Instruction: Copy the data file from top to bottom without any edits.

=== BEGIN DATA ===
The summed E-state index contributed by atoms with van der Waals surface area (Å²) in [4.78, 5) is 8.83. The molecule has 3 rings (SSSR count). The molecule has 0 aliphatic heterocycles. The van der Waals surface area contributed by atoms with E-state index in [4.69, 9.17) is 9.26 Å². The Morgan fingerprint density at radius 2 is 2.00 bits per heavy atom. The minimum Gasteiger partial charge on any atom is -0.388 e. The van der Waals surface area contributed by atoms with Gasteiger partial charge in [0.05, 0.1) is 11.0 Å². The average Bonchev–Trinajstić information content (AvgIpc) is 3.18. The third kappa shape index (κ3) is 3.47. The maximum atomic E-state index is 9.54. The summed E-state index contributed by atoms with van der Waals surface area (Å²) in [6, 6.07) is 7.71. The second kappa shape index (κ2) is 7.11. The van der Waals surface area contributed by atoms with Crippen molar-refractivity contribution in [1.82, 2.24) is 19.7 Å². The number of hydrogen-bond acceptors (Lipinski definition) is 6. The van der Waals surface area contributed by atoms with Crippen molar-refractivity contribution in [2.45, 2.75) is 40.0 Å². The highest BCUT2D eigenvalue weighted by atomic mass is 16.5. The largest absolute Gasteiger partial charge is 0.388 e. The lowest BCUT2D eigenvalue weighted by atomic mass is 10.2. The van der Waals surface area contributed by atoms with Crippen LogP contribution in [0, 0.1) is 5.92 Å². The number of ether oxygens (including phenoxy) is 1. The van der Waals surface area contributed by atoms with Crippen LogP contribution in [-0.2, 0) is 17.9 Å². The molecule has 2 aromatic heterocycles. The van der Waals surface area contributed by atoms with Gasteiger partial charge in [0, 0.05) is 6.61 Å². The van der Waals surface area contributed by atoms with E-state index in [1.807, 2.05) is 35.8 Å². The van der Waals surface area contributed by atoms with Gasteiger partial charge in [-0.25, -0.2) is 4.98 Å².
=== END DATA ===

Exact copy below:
The summed E-state index contributed by atoms with van der Waals surface area (Å²) in [4.78, 5) is 8.83. The molecule has 3 rings (SSSR count). The molecule has 0 aliphatic heterocycles. The van der Waals surface area contributed by atoms with E-state index in [4.69, 9.17) is 9.26 Å². The Morgan fingerprint density at radius 2 is 2.00 bits per heavy atom. The minimum Gasteiger partial charge on any atom is -0.388 e. The van der Waals surface area contributed by atoms with Gasteiger partial charge in [0.05, 0.1) is 11.0 Å². The average Bonchev–Trinajstić information content (AvgIpc) is 3.18. The third kappa shape index (κ3) is 3.47. The maximum atomic E-state index is 9.54. The summed E-state index contributed by atoms with van der Waals surface area (Å²) in [6, 6.07) is 7.71. The second kappa shape index (κ2) is 7.11. The van der Waals surface area contributed by atoms with Crippen molar-refractivity contribution in [1.82, 2.24) is 19.7 Å². The number of hydrogen-bond acceptors (Lipinski definition) is 6. The van der Waals surface area contributed by atoms with Crippen molar-refractivity contribution in [2.45, 2.75) is 40.0 Å². The highest BCUT2D eigenvalue weighted by atomic mass is 16.5. The largest absolute Gasteiger partial charge is 0.388 e. The lowest BCUT2D eigenvalue weighted by atomic mass is 10.2. The van der Waals surface area contributed by atoms with Crippen LogP contribution in [0, 0.1) is 5.92 Å². The number of ether oxygens (including phenoxy) is 1. The van der Waals surface area contributed by atoms with Crippen LogP contribution in [-0.2, 0) is 17.9 Å². The molecule has 2 aromatic heterocycles. The van der Waals surface area contributed by atoms with Gasteiger partial charge in [0, 0.05) is 6.61 Å². The van der Waals surface area contributed by atoms with E-state index in [1.807, 2.05) is 35.8 Å². The van der Waals surface area contributed by atoms with Gasteiger partial charge in [-0.25, -0.2) is 4.98 Å².